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At 85, 'Old-School' Politician Shows No Signs Of Quitting

Increasingly, people are continuing to work past 65. Almost a third of Americans between the ages of 65 and 70 are working, and among those older than 75, about 7 percent are still on the job. In Working Late, a series forMorning Edition , NPR profiles older adults who are still in the workforce.

Politics is one field that has long been associated with people working into their later years — sometimes even into their 80s or 90s. And at 85, state Sen. Fred Risser of Wisconsin, the longest-serving state lawmaker in the country, shows no signs of slowing down.

Risser has been representing the city of Madison in the Wisconsin Legislature since 1956. He loves showing off his hometown, and there's no better place to get a look at it than from the top of the Capitol dome. Never mind that it's a steep, sweaty, vertiginous climb up 252 shaky metal steps. Visitors may be panting; Risser takes it all in stride.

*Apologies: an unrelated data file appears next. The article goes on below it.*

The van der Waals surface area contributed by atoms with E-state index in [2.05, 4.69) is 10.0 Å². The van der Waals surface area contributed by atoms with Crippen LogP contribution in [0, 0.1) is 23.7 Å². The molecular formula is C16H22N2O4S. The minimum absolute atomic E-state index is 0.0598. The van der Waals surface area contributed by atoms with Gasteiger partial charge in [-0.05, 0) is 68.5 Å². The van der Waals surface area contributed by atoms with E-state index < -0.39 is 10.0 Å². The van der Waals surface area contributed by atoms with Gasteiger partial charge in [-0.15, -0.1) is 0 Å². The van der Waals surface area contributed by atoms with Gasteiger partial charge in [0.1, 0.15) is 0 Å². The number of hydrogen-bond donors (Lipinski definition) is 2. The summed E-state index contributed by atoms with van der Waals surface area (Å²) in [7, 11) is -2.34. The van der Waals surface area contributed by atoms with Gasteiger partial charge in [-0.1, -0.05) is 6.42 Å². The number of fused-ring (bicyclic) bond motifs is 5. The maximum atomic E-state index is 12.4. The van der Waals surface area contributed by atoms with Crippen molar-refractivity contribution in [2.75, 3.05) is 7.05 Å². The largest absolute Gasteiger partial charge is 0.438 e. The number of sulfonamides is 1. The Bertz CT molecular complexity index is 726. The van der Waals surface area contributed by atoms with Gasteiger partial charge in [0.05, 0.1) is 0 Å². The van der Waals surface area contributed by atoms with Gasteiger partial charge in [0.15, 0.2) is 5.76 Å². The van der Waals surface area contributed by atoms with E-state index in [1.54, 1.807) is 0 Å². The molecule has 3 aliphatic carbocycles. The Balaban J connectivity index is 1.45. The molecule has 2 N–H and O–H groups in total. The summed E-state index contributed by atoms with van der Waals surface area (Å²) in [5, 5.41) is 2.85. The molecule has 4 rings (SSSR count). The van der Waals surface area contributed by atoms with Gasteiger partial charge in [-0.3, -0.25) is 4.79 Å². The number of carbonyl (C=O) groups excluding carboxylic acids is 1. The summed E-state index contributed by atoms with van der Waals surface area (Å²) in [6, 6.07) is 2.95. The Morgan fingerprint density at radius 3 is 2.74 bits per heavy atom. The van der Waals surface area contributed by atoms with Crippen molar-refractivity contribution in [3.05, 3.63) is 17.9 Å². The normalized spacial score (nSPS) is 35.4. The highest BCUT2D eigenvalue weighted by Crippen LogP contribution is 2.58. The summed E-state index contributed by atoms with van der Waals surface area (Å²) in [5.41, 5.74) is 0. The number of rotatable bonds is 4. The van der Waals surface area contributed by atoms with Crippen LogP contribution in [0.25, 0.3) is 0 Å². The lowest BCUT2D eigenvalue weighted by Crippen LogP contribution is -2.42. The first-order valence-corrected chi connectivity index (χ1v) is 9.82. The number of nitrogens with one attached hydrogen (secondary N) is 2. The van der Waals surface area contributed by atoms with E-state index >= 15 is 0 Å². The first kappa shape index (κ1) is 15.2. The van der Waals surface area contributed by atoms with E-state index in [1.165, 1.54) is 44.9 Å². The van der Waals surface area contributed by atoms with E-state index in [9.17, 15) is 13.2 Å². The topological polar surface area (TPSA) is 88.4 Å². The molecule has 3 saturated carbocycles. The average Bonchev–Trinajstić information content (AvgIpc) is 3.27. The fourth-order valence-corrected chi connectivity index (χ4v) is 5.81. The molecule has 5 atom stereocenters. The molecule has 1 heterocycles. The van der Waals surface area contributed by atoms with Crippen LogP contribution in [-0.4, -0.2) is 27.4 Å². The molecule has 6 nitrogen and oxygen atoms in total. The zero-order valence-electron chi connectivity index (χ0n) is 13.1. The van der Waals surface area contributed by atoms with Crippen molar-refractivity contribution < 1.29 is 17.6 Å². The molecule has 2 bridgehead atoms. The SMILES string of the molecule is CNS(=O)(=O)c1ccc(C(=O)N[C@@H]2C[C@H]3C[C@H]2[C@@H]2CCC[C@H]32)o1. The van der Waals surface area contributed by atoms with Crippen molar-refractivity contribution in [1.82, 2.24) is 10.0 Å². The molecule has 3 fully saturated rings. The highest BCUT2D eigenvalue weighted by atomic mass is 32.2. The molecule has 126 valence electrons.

The view from the top is worth it. From this vantage point, Risser points out Madison's highlights, but after 56 years in office, he could probably identify every block, building and tree.

Another sight Risser points out to visitors is downstairs on his office wall. It's a picture showing the four generations of his family who have served in the Wisconsin Legislature. Before Risser, there was his father, his grandfather and his great-grandfather, who served in the Legislature after the Civil War.

Risser holds a frame with photos of four generations of legislators in his family. His father, Fred E. Risser was a state senator; his grandfather, Ernest Warner, was an assembly member; and his great-grandfather, Clement Warner, was a state senator and assembly member following the Civil War.
/ Narayan Mahon for NPR
Narayan Mahon for NPR
Risser holds a frame with photos of four generations of legislators in his family. His father, Fred E. Risser was a state senator; his grandfather, Ernest Warner, was an assembly member; and his great-grandfather, Clement Warner, was a state senator and assembly member following the Civil War.